PAGE COUNTY HIGH SCHOOL ECOLOGY/HORTICULTURE/AGRICULTURE STUDENTS:
On a recent spring afternoon, the big yellow Page County school bus stopped along Kauffmans Mill Road and let out a group of students next to the riparian area of the farm. They were joined by teachers Tracey Shifflett and Chris Reisinger to help plant a new wildflower demonstration area next to the river trail along the Shenandoah.
Jack and Sally Price, from the Old Rag Chapter of Master Naturalists, were guest presenters and discussed the importance of choosing native species, encouraging biodiversity and controlling invasives. Chris Anderson, executive director, described the partnership the Foundation has with the Smithsonian Institute, participating in a program to plant native warm season grasses and comparing the results between various management areas in the 52 acre riparian area.
The students worked hard and installed a variety of Virginia wildflowers including trillium, mayapple, jack in the pulpit, sweet shrub and iris. For the sunny spots, ironweed and joe pye weed will assist our native pollinators, along with cardinal flower and butterfly weed.
We look forward to watching these plants spread, adding beauty and diversity and providing an area for future student groups to add to with additional plantings and study.
THIS PROJECT WAS FUNDED WITH ASSISTANCE FROM THE PURE WATER FORUM, A NONPROFIT ORGANIZATION WITH A MISSION OF ‘IMPROVING WATER QUALITY AND WATER CONSERVATION THROUGH NETWORKING, COLLABORATION, EDUCATION AND ACTION IN THE SHENANDOAH RIVER WATERSHED’.
WARREN COUNTY CLASSICAL CONVERSATIONS STUDENTS: On another recent beautiful spring morning, a group of homeschool students from Warren County visited the farm for fun, education and exercise. We enjoyed hosting the students and had a special presentation by Page County geologist Roger Eubank who described the types of geology on the 270 acre property and the types of rock in the Shenandoah Valley. He also described the different specializations of geologists and what they study such as petrogeology, hydrogeology and paleontology. Mr. Eubank also showed wonderful specimens collected from his travels around the world.We learned that the river has played a big part in the formation of the farm with three distinct land terraces, each representing about 100,000 years of geologic time. We also discussed the role the river has played in creating such a rich and wonderful area for our garden near the White House by depositing rich alluvial sediment when the Shenandoah River floods.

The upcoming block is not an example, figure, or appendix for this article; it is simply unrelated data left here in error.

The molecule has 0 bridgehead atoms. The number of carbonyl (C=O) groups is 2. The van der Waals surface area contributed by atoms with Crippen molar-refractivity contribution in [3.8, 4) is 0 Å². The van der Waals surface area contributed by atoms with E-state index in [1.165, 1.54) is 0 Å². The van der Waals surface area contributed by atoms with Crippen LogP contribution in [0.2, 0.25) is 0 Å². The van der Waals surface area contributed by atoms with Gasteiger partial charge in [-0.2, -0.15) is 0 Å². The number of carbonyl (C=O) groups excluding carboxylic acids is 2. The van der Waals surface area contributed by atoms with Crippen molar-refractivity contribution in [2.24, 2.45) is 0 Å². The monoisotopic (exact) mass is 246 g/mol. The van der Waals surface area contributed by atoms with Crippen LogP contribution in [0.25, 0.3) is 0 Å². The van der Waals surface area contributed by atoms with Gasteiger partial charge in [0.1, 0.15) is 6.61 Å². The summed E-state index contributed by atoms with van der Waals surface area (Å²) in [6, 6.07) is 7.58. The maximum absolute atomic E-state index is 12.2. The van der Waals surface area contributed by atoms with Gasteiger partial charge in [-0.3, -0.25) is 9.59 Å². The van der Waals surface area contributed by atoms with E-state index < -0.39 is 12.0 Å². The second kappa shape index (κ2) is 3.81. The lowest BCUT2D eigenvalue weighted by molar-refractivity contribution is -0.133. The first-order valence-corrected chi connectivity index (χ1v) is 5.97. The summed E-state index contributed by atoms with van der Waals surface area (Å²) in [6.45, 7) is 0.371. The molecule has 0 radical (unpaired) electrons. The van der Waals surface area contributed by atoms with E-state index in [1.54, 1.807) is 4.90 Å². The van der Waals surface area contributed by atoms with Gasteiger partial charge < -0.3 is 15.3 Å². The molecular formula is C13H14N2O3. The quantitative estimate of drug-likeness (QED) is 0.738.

We discovered just how deep the topsoil is during the archeology field camp held at the White House last summer in conjunction with the Archeology Society of Virginia. A careful excavation with a backhoe revealed that at least 6 1/2 feet of soil has been deposited since the house was built in 1760. Dr. Carol Nash, president of the ASV and James Madison University, noted that by studying the sediment layer, we can determine land use up river. As trees were cut following European settlement, more erosion occurred. The homeschool students, part of a program called Classical Conversations, watched as Chris Anderson led a demonstration called “All the Water in the World” in which water quantity was discussed and students were shown how much water is actually available for human consumption.